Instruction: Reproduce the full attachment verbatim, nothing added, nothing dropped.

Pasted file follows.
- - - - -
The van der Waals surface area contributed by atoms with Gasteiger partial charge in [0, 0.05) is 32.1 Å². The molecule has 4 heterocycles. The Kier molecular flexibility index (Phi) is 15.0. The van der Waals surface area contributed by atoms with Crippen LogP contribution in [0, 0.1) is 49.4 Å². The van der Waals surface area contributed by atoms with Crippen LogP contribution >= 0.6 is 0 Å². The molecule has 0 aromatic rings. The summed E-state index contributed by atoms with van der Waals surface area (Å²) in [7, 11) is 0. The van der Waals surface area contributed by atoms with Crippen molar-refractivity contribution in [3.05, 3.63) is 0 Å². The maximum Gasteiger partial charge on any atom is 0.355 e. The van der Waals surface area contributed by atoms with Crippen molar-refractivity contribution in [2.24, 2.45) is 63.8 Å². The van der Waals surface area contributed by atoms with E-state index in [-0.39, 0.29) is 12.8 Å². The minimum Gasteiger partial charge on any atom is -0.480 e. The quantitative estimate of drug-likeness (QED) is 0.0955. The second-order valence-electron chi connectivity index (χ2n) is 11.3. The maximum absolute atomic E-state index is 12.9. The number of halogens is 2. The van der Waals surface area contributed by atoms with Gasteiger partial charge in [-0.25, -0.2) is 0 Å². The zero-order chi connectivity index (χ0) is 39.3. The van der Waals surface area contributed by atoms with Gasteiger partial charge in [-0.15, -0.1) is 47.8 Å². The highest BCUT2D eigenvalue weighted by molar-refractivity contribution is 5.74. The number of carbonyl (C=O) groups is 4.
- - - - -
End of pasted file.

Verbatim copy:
The van der Waals surface area contributed by atoms with Gasteiger partial charge in [0, 0.05) is 32.1 Å². The molecule has 4 heterocycles. The Kier molecular flexibility index (Phi) is 15.0. The van der Waals surface area contributed by atoms with Crippen LogP contribution in [0, 0.1) is 49.4 Å². The van der Waals surface area contributed by atoms with Crippen LogP contribution >= 0.6 is 0 Å². The molecule has 0 aromatic rings. The summed E-state index contributed by atoms with van der Waals surface area (Å²) in [7, 11) is 0. The van der Waals surface area contributed by atoms with Crippen molar-refractivity contribution in [3.05, 3.63) is 0 Å². The maximum Gasteiger partial charge on any atom is 0.355 e. The van der Waals surface area contributed by atoms with Crippen molar-refractivity contribution in [2.24, 2.45) is 63.8 Å². The van der Waals surface area contributed by atoms with E-state index in [-0.39, 0.29) is 12.8 Å². The minimum Gasteiger partial charge on any atom is -0.480 e. The quantitative estimate of drug-likeness (QED) is 0.0955. The second-order valence-electron chi connectivity index (χ2n) is 11.3. The maximum absolute atomic E-state index is 12.9. The number of halogens is 2. The van der Waals surface area contributed by atoms with Gasteiger partial charge in [-0.25, -0.2) is 0 Å². The zero-order chi connectivity index (χ0) is 39.3. The van der Waals surface area contributed by atoms with Gasteiger partial charge in [-0.15, -0.1) is 47.8 Å². The highest BCUT2D eigenvalue weighted by molar-refractivity contribution is 5.74. The number of carbonyl (C=O) groups is 4.